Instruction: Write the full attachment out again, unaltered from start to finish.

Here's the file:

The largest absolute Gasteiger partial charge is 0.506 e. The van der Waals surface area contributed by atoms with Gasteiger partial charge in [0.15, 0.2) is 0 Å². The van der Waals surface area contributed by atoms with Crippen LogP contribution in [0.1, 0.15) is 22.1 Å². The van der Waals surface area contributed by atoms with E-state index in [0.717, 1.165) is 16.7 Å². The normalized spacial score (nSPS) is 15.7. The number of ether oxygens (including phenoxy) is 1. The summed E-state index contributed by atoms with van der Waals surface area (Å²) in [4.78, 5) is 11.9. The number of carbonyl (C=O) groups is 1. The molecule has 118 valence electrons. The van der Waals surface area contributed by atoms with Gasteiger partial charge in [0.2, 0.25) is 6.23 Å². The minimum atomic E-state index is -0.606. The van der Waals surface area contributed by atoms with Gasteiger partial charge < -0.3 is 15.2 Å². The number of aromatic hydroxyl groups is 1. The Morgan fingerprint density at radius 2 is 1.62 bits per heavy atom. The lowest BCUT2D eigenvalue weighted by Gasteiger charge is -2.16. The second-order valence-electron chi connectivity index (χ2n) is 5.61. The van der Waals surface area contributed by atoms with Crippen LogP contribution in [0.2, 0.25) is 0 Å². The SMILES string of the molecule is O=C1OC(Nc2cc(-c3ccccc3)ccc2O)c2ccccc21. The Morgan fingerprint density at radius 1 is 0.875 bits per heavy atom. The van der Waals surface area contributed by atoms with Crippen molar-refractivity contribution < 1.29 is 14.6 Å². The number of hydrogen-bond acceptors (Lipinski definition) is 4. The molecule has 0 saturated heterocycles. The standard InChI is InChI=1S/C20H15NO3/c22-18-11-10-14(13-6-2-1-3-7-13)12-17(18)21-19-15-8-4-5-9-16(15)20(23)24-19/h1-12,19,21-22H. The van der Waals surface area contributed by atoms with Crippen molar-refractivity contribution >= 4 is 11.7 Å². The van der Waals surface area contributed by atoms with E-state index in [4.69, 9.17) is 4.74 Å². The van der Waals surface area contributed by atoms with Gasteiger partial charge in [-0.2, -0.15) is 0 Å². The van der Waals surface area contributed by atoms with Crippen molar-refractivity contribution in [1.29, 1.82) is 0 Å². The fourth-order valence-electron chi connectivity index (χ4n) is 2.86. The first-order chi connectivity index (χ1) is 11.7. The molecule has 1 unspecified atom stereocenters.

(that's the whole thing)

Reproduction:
The largest absolute Gasteiger partial charge is 0.506 e. The van der Waals surface area contributed by atoms with Gasteiger partial charge in [0.15, 0.2) is 0 Å². The van der Waals surface area contributed by atoms with Crippen LogP contribution in [0.1, 0.15) is 22.1 Å². The van der Waals surface area contributed by atoms with E-state index in [0.717, 1.165) is 16.7 Å². The normalized spacial score (nSPS) is 15.7. The number of ether oxygens (including phenoxy) is 1. The summed E-state index contributed by atoms with van der Waals surface area (Å²) in [4.78, 5) is 11.9. The number of carbonyl (C=O) groups is 1. The molecule has 118 valence electrons. The van der Waals surface area contributed by atoms with Gasteiger partial charge in [0.2, 0.25) is 6.23 Å². The minimum atomic E-state index is -0.606. The van der Waals surface area contributed by atoms with Gasteiger partial charge < -0.3 is 15.2 Å². The number of aromatic hydroxyl groups is 1. The Morgan fingerprint density at radius 2 is 1.62 bits per heavy atom. The lowest BCUT2D eigenvalue weighted by Gasteiger charge is -2.16. The second-order valence-electron chi connectivity index (χ2n) is 5.61. The van der Waals surface area contributed by atoms with Crippen LogP contribution in [0.2, 0.25) is 0 Å². The SMILES string of the molecule is O=C1OC(Nc2cc(-c3ccccc3)ccc2O)c2ccccc21. The Morgan fingerprint density at radius 1 is 0.875 bits per heavy atom. The van der Waals surface area contributed by atoms with Crippen molar-refractivity contribution < 1.29 is 14.6 Å². The number of hydrogen-bond acceptors (Lipinski definition) is 4. The molecule has 0 saturated heterocycles. The standard InChI is InChI=1S/C20H15NO3/c22-18-11-10-14(13-6-2-1-3-7-13)12-17(18)21-19-15-8-4-5-9-16(15)20(23)24-19/h1-12,19,21-22H. The van der Waals surface area contributed by atoms with Crippen molar-refractivity contribution >= 4 is 11.7 Å². The van der Waals surface area contributed by atoms with E-state index in [4.69, 9.17) is 4.74 Å². The van der Waals surface area contributed by atoms with Gasteiger partial charge in [-0.2, -0.15) is 0 Å². The van der Waals surface area contributed by atoms with Crippen molar-refractivity contribution in [1.29, 1.82) is 0 Å². The fourth-order valence-electron chi connectivity index (χ4n) is 2.86. The first-order chi connectivity index (χ1) is 11.7. The molecule has 1 unspecified atom stereocenters.